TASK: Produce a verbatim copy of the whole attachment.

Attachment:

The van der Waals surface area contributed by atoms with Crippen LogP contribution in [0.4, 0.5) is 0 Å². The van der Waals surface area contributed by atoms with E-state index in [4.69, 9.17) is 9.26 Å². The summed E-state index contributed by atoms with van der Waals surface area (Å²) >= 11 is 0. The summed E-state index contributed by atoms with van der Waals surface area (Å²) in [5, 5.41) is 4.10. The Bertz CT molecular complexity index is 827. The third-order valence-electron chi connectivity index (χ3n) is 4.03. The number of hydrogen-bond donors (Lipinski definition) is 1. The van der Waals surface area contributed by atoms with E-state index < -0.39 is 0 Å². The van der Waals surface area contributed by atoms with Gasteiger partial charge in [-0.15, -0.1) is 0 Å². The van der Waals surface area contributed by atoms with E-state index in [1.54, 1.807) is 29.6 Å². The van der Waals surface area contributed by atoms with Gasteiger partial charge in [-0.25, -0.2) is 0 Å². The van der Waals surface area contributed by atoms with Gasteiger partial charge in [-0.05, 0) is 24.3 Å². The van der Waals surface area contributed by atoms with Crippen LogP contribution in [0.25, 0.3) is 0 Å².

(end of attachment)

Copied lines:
The van der Waals surface area contributed by atoms with Crippen LogP contribution in [0.4, 0.5) is 0 Å². The van der Waals surface area contributed by atoms with E-state index in [4.69, 9.17) is 9.26 Å². The summed E-state index contributed by atoms with van der Waals surface area (Å²) >= 11 is 0. The summed E-state index contributed by atoms with van der Waals surface area (Å²) in [5, 5.41) is 4.10. The Bertz CT molecular complexity index is 827. The third-order valence-electron chi connectivity index (χ3n) is 4.03. The number of hydrogen-bond donors (Lipinski definition) is 1. The van der Waals surface area contributed by atoms with E-state index < -0.39 is 0 Å². The van der Waals surface area contributed by atoms with Gasteiger partial charge in [-0.15, -0.1) is 0 Å². The van der Waals surface area contributed by atoms with E-state index in [1.54, 1.807) is 29.6 Å². The van der Waals surface area contributed by atoms with Gasteiger partial charge in [-0.25, -0.2) is 0 Å². The van der Waals surface area contributed by atoms with Gasteiger partial charge in [-0.05, 0) is 24.3 Å². The van der Waals surface area contributed by atoms with Crippen LogP contribution in [0.25, 0.3) is 0 Å².